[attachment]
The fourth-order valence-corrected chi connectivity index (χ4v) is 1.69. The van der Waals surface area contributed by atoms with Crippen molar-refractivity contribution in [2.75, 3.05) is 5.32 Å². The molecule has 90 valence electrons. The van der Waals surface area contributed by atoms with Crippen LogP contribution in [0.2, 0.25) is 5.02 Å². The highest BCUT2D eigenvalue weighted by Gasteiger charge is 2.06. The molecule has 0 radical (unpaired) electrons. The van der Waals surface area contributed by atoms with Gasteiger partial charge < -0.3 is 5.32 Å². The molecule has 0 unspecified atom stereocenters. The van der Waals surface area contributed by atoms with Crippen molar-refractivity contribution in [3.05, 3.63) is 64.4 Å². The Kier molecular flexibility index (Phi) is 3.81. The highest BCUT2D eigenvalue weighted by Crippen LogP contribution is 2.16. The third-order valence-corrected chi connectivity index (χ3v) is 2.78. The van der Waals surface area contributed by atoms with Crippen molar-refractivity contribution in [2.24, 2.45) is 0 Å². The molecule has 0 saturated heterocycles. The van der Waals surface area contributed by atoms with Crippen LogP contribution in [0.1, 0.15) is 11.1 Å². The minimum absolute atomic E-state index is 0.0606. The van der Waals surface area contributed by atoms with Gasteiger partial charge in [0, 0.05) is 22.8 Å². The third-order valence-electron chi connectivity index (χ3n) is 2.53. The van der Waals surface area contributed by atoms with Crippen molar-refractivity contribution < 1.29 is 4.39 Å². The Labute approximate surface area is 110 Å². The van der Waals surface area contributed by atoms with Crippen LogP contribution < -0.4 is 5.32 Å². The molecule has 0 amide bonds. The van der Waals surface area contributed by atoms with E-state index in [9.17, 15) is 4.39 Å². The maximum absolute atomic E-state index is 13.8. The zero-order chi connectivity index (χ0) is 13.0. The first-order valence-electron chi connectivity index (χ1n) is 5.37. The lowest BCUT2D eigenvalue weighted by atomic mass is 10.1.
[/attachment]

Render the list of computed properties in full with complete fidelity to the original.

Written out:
The fourth-order valence-corrected chi connectivity index (χ4v) is 1.69. The van der Waals surface area contributed by atoms with Crippen molar-refractivity contribution in [2.75, 3.05) is 5.32 Å². The molecule has 90 valence electrons. The van der Waals surface area contributed by atoms with Crippen LogP contribution in [0.2, 0.25) is 5.02 Å². The highest BCUT2D eigenvalue weighted by Gasteiger charge is 2.06. The molecule has 0 radical (unpaired) electrons. The van der Waals surface area contributed by atoms with Gasteiger partial charge < -0.3 is 5.32 Å². The molecule has 0 unspecified atom stereocenters. The van der Waals surface area contributed by atoms with Crippen molar-refractivity contribution in [3.05, 3.63) is 64.4 Å². The Kier molecular flexibility index (Phi) is 3.81. The highest BCUT2D eigenvalue weighted by Crippen LogP contribution is 2.16. The third-order valence-corrected chi connectivity index (χ3v) is 2.78. The van der Waals surface area contributed by atoms with Crippen molar-refractivity contribution in [2.24, 2.45) is 0 Å². The molecule has 0 saturated heterocycles. The van der Waals surface area contributed by atoms with Crippen LogP contribution in [0.1, 0.15) is 11.1 Å². The minimum absolute atomic E-state index is 0.0606. The van der Waals surface area contributed by atoms with Gasteiger partial charge in [0, 0.05) is 22.8 Å². The third-order valence-electron chi connectivity index (χ3n) is 2.53. The van der Waals surface area contributed by atoms with Crippen molar-refractivity contribution < 1.29 is 4.39 Å². The Labute approximate surface area is 110 Å². The van der Waals surface area contributed by atoms with Crippen LogP contribution < -0.4 is 5.32 Å². The molecule has 0 amide bonds. The van der Waals surface area contributed by atoms with E-state index in [9.17, 15) is 4.39 Å². The maximum absolute atomic E-state index is 13.8. The zero-order chi connectivity index (χ0) is 13.0. The first-order valence-electron chi connectivity index (χ1n) is 5.37. The lowest BCUT2D eigenvalue weighted by atomic mass is 10.1.